Skip to main content

The Death of a Living Dune








October 2002 was the first time we went to the sand dunes about 40 miles north of Tera. We took our co-workers, Gary and Joy,with us. They had two guests from America with them and we wanted to show them something interesting. The first picture shows John, Gary, and their friends on top of a huge sanddune. From the top of this dune, you could look down...in this picture you can see Joy about in the middle of the picture. In the background you can see some windbreak fencing. Take notice of the bush because that will be our anchor for the rest of the story. (Don't worry, Gary....I won't tell the full story.)

John discovered these dunes when he took somebody to their village in the bush. Across the roads from the dunes is a rather large village and just beyond the village is a lake.

The dunes were living dunes which means that they move with the wind, growing, changing shape, constantly in motion. The problem is, they were encroaching on the town which, instead of being between the devil and the deep blue sea, was between the dunes and the deep blue lake. So a project came in and put up cornstalk fences that acted as windbreaks to keep the sand from moving.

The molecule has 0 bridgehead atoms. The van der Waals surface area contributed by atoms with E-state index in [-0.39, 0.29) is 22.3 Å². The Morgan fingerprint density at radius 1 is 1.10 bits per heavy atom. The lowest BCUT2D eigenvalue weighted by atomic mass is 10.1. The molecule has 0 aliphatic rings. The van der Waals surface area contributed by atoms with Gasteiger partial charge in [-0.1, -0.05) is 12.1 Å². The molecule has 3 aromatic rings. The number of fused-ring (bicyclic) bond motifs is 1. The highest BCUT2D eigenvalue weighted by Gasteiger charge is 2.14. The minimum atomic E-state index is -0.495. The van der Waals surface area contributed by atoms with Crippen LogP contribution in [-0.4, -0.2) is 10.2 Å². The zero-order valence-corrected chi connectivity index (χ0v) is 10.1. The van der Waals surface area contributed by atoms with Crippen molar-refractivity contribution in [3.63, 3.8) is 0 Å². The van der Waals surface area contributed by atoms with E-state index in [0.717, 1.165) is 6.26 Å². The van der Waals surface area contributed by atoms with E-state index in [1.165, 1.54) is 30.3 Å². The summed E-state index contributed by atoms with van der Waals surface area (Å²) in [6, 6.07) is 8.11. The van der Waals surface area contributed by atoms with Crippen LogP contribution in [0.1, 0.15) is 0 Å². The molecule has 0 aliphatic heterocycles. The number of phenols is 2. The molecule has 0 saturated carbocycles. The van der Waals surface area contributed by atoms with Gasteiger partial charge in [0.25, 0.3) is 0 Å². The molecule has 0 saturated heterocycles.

The third picture shows our family in December of 2002, the 2nd time we went to the dunes.

A couple of years passed and we didn't go to the dunes at all. Then in December 2004 we took Mike, Alesha, and Ryan Einfeldt. We were really disappointed because the dunes seemed a lot smaller than we remembered. We had told everybody how beautiful they were and then it was rather anti-climactic.

Then this year we took Jeremy....Jeremy who grew up visiting the amazing dunes in Michigan. Yes, there really are dunes in Michigan! Anyway, we were really disappointed this year. Bushes are growing everywhere and the dunes are just kind of sandy hills now. In this picture, Suzanne is near the top of the dune and the bush that I pointed out to you in the 2nd picture is right behind. Granted, in 4 years the bush probably grew a lot, but the dune definitely shrunk!